Maine’s Governor Fixes Public Art and Labor Issues
Gov. Paul LePage has made the national news again, this time by ordering the Maine Department of Labor to remove a huge mural in its offices that depicted him frolicking nude with nymphs who looked suspiciously like members of the Maine Women’s Lobby.
Oops, sorry. That mural has already come down. The one LePage told his minions to get rid of this week shows the history of the labor movement in the state.
This prompted a predictable round of outrage from unions, Democrats, artists, and the poor workers who’ll have to cart the thirty-six-foot-long painting to its new home high atop Mount Katahdin.
“It’ll be visible for miles and miles,” said LePage. “If you have really good binoculars.”
In some ways, I can sympathize with the governor. The mural’s eleven depressing panels, created by a Maine painter in 2008, seem to evoke the grand era of Soviet artwork, showing wooden-looking common folk engaged in strikes, demonstrations, and organizing efforts. This stuff couldn’t have been much fun for bureaucrats to look at while they were processing forms denying people unemployment benefits.
LePage said he wanted the artwork shifted to a more appropriate setting – he briefly considered placing it in the median strip along accident-prone portions of Interstate 295 – to demonstrate that the labor department was an open and welcoming place not only for downtrodden workers, but for their overbearing bosses. He promised to replace the mural with a more balanced display that includes depictions of union thugs beating up scabs, major stockholders enjoying caviar while viewing huddled masses from their penthouse suite, and portraits of Donald Trump firing people.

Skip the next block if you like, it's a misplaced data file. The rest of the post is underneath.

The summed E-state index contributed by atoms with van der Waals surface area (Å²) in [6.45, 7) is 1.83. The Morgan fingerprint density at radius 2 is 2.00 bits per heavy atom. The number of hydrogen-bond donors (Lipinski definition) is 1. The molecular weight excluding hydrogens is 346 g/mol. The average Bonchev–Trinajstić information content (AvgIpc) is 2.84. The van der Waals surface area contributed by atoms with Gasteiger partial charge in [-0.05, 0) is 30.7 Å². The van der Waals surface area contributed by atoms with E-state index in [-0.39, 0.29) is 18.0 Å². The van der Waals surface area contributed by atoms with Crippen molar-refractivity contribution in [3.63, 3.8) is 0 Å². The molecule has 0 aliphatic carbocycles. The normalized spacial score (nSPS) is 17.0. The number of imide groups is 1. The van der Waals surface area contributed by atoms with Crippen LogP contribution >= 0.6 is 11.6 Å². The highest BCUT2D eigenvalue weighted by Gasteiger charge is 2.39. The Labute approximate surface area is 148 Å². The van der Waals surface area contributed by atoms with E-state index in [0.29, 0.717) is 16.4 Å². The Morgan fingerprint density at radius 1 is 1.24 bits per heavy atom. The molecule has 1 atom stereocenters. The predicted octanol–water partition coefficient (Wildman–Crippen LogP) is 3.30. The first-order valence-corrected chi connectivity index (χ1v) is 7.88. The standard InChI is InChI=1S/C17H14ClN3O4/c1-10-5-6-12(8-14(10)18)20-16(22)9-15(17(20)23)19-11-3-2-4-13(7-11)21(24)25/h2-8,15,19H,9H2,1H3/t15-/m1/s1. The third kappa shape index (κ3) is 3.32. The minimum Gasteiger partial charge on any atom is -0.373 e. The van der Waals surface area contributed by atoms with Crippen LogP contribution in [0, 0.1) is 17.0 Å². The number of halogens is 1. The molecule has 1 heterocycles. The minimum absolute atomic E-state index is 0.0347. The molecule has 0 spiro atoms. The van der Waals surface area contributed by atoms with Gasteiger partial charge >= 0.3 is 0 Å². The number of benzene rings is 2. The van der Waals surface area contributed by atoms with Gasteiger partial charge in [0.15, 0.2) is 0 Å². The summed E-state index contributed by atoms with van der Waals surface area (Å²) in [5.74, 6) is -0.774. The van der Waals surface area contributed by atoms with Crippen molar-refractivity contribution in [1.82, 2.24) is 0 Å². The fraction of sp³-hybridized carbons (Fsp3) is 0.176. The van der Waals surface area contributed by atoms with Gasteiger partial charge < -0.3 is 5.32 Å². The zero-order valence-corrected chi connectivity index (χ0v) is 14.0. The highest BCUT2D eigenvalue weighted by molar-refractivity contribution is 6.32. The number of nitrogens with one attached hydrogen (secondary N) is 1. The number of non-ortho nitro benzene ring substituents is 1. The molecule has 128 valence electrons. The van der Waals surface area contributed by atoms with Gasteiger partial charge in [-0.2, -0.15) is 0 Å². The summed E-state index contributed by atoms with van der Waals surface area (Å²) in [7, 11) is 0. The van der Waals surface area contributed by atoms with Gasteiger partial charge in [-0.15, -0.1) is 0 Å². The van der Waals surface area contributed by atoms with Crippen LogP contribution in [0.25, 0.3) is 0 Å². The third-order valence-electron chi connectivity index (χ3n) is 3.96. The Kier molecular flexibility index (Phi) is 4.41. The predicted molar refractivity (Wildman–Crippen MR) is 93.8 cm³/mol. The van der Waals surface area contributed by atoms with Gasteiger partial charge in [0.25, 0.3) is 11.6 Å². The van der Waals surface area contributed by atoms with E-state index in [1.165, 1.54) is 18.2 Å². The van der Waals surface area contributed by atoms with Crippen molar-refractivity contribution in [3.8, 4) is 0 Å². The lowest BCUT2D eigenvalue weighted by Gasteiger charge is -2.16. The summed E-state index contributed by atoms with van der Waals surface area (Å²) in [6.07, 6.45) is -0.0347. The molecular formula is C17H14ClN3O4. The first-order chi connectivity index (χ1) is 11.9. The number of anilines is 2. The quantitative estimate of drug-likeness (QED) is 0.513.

“I got them all cheap,” LePage said, “at Marden’s.”
Speaking of Trump, he’s in line to have a conference room at the department named after him. LePage felt that some of the names given to those rooms were also anti-management, such as “The Great Hall of the People,” “The Stalin Chamber of Horrors” and “The Pol Pot Outhouse.” A contest is being held among department staff to pick new names. The winner gets to keep his or her job.
Under the LePage directive, the Frances Perkins Room – named for the Maine native who was the first woman to hold a cabinet post, as Franklin Roosevelt’s secretary of labor – will become the Sarah Palin Room – named for the last woman anyone wants to be president. The Cesar Chavez Room will become the Caesar Salad Room and will feature lettuce picked by non-union laborers. And the Charles Scontras Room, which honors a University of Maine professor who wrote a history of the Maine labor movement, will become the Dean Scontras Room, honoring a conservative Republican who lost two races for Congress and moved away to Virginia.
Amidst all the uproar over these changes, one positive note has been overlooked. If the governor has the power to get rid of public art that offends businesspeople, he could use that authority to speed up the removal of the hideous “Tracing the Fore” sculpture in Portland’s Boothby Square.